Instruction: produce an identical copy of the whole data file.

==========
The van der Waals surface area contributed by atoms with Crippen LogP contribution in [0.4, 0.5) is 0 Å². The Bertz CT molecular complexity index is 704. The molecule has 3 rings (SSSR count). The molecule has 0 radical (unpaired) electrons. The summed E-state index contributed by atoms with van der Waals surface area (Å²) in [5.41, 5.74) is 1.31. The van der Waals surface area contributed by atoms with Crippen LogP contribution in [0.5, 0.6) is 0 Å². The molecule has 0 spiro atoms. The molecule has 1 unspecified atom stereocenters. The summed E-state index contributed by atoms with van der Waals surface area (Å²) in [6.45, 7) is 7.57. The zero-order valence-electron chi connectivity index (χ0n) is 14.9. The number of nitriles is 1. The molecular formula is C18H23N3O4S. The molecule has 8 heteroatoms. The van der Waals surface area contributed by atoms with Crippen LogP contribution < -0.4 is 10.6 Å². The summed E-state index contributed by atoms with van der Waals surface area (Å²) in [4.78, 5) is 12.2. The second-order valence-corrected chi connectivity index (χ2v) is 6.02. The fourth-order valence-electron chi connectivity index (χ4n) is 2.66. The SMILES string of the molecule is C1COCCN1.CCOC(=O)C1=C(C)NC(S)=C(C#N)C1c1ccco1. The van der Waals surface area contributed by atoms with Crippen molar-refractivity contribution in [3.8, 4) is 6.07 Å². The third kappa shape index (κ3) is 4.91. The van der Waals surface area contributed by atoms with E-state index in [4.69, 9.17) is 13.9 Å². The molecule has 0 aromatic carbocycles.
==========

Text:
The van der Waals surface area contributed by atoms with Crippen LogP contribution in [0.4, 0.5) is 0 Å². The Bertz CT molecular complexity index is 704. The molecule has 3 rings (SSSR count). The molecule has 0 radical (unpaired) electrons. The summed E-state index contributed by atoms with van der Waals surface area (Å²) in [5.41, 5.74) is 1.31. The van der Waals surface area contributed by atoms with Crippen LogP contribution in [0.5, 0.6) is 0 Å². The molecule has 0 spiro atoms. The molecule has 1 unspecified atom stereocenters. The summed E-state index contributed by atoms with van der Waals surface area (Å²) in [6.45, 7) is 7.57. The zero-order valence-electron chi connectivity index (χ0n) is 14.9. The number of nitriles is 1. The molecular formula is C18H23N3O4S. The molecule has 8 heteroatoms. The van der Waals surface area contributed by atoms with Crippen LogP contribution < -0.4 is 10.6 Å². The summed E-state index contributed by atoms with van der Waals surface area (Å²) in [4.78, 5) is 12.2. The second-order valence-corrected chi connectivity index (χ2v) is 6.02. The fourth-order valence-electron chi connectivity index (χ4n) is 2.66. The SMILES string of the molecule is C1COCCN1.CCOC(=O)C1=C(C)NC(S)=C(C#N)C1c1ccco1. The van der Waals surface area contributed by atoms with Crippen molar-refractivity contribution in [3.8, 4) is 6.07 Å². The third kappa shape index (κ3) is 4.91. The van der Waals surface area contributed by atoms with E-state index in [4.69, 9.17) is 13.9 Å². The molecule has 0 aromatic carbocycles.